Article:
Some Handy Thoughts on Data


Amazon’s Kindle Fire – What it is, what it should be

As you probably heard, Amazon has its new E-reader, the Kindle Fire and pretty soon you’ll be able to buy it.  It’s a pretty cool idea.  Let me break down what it is:

1.) A new E-reader.  Okay, not necessarily any better than the old kindles, with its iPad like screen with color.  Its hard drive should handle more books though, assuming you haven’t clogged it with apps.

2.) A Honeycomb device.  Yes, with a version of Android and the ability to install certain approved apps, it’s an Android.

3.) An AMAZING deal.  $199 for the most expensive one, pushing down the cost of all the other kindles.  The cheapest kindle is now $79.  No bullshit.

4.) An Amazon Store.  Yes, now you can buy Amazon stuff anywhere you can connect the device to the internet.

There of course limitations on the device.  First and foremost, it’s smaller than an iPad, which may be good or bad depending on how you intend to use it.  It doesn’t have a mobile connection beyond wifi, which some people may find hard to handle (of course, I have a mobile hotspot in my phone, so there’s no need to fret about that with me) but the biggest question shouldn’t be what it is or isn’t but what it should be.

Mobile devices like the iPad and the kindle are in a funny place in the realm of usefulness.  On one hand, they mean not having to carry books or a laptop if all you want do is write an email, read a book or watch a video.  On the other hand, they aren’t great for writing anything long (unless you opt for a keyboard, like with the Transformer) and they have limited capability because of their drive size and in many cases, an inability to attach an SD card.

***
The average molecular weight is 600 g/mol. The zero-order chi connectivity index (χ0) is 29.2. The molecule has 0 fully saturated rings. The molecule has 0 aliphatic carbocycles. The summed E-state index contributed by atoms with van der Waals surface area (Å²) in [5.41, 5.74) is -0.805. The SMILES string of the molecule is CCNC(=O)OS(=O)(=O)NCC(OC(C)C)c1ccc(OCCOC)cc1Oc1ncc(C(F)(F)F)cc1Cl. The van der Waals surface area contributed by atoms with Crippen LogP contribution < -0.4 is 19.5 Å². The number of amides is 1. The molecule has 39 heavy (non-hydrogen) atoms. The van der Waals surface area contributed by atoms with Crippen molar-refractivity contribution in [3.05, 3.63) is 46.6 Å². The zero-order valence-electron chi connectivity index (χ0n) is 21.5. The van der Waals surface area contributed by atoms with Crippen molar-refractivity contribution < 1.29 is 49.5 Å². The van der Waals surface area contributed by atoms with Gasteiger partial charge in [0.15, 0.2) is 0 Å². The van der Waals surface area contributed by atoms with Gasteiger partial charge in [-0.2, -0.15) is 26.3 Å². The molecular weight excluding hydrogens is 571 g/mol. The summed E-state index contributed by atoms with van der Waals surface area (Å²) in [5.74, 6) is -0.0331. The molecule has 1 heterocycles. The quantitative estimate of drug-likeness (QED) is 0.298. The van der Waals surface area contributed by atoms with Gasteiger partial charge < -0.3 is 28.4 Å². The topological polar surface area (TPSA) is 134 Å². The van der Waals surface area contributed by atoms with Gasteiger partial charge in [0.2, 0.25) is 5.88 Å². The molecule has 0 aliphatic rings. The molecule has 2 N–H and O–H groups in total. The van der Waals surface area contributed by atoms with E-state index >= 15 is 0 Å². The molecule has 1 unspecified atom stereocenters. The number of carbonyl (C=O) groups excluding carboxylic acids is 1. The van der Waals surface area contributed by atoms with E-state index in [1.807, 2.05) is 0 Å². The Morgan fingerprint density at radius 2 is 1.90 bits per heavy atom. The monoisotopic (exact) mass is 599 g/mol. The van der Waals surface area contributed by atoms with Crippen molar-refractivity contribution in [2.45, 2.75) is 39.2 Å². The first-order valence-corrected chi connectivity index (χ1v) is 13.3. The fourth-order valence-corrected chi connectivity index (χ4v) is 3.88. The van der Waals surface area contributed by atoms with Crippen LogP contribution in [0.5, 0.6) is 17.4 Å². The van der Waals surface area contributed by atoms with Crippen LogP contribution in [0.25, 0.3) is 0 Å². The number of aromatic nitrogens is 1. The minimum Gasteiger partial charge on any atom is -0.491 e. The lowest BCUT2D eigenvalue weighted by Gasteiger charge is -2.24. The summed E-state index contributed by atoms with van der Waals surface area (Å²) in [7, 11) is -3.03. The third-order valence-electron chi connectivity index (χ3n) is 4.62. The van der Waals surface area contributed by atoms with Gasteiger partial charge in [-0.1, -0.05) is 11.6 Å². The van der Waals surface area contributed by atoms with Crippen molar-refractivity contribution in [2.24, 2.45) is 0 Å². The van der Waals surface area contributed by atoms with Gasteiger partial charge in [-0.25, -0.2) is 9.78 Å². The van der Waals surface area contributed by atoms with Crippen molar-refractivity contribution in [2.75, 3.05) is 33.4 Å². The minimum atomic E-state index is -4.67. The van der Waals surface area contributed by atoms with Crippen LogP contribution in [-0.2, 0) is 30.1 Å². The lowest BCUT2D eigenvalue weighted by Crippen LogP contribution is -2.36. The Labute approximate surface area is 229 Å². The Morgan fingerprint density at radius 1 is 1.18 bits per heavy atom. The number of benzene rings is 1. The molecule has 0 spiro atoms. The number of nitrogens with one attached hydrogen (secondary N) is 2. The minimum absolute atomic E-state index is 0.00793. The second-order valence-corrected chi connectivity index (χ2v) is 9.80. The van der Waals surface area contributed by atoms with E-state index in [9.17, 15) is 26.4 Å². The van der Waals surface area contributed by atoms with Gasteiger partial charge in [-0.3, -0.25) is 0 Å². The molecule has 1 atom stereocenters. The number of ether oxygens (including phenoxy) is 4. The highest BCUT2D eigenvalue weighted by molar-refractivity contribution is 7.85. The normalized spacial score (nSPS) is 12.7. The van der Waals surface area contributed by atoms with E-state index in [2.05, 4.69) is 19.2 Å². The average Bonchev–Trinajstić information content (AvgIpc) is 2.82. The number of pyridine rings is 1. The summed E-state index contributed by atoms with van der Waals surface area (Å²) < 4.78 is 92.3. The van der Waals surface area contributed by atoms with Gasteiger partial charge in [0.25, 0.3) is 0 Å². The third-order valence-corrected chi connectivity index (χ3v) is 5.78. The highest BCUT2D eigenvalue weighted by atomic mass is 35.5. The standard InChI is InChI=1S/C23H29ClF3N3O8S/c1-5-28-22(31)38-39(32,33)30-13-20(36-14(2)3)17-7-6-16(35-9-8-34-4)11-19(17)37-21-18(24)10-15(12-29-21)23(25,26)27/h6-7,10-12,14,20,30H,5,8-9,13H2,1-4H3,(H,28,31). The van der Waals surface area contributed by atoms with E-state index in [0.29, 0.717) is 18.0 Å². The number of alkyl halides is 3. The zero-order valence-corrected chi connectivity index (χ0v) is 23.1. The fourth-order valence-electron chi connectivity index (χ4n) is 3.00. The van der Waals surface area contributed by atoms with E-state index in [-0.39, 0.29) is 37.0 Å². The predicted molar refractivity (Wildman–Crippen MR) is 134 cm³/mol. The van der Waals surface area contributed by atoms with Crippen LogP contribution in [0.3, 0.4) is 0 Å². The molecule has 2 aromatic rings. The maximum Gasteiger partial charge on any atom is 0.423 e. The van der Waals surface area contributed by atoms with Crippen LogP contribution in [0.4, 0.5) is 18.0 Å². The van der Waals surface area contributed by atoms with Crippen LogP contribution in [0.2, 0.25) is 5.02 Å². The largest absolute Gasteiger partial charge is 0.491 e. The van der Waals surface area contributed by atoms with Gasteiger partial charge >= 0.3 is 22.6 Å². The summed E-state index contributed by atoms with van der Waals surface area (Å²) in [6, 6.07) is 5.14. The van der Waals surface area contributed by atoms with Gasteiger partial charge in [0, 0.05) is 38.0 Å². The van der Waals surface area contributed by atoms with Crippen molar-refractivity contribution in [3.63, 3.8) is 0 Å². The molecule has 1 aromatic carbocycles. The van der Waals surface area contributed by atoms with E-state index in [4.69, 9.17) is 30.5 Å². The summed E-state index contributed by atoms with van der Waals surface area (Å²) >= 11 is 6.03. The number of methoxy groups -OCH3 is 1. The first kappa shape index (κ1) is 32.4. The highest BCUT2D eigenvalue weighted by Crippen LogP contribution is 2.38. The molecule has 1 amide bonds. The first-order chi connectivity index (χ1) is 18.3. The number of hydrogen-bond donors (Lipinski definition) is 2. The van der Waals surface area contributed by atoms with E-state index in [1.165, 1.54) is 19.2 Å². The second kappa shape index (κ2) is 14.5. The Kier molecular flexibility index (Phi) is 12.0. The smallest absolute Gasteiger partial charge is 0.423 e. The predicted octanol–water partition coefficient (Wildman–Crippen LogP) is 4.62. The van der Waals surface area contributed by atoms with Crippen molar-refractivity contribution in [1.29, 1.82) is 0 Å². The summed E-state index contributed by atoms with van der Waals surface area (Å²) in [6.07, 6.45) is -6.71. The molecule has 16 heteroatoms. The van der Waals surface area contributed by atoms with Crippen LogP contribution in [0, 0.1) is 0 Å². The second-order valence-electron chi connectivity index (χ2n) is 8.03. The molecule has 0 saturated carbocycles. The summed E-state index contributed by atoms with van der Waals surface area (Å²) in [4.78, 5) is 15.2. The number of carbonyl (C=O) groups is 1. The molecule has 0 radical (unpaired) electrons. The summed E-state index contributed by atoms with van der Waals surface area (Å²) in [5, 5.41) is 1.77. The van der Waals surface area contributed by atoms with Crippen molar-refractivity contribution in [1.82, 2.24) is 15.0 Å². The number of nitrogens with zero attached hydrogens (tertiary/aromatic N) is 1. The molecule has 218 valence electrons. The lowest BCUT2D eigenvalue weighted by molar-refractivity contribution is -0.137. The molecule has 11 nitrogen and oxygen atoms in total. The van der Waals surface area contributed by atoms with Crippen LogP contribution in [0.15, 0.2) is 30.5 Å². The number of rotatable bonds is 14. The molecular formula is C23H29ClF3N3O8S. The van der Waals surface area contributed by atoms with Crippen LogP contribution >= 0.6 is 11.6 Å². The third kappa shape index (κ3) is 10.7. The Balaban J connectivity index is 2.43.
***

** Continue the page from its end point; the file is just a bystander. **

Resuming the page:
I like that the Kindle fire pushes the price point down, way down in fact, but what I’d like to see from these devices before I spend any money on one are the following features:

1.) easily make presentations with them.  I want a projector that connects wirelessly with the device, or a laptop.  That makes it much more useful.

2.) Video editing.  I think the larger devices like an iPad are well situated for video editing provided that the app doesn’t try too hard (not too many effects etc.), can connect to a computer after (output your project file and media to say, an Avid workstation) and finally, I’d like to see more of an ability to connect to external storage so you can work more easily.  If I could plug a 64gb sd card into an iPad, edit in low res from that and match my project file to the HD files on my Avid, I’d be a pig in shit.  Adobe, take note.  You too, Final Cut Pro.

3.) network with other devices.  I think it’d be amazing if I could carry say an iPad around in a backpack, snap some shots with a DSLR and wirelessly transmit them to the iPad where I could edit them in photoshop, rather than having to lug around a laptop.  It doesn’t have to be full photoshop, but just a few more of the basic tools from Adobe (more than you get in Photoshop Express) would be magnificent.  Couple that with software that allows you to send the photos home to a printer and you’ve got a great setup.

I think right now we’re at the stage where people marvel at the tech without really knowing what to do with it.  People need to get over the niftiness and get down to the business.  Tools are tools.  What you do with them is entirely up to you and your creativity.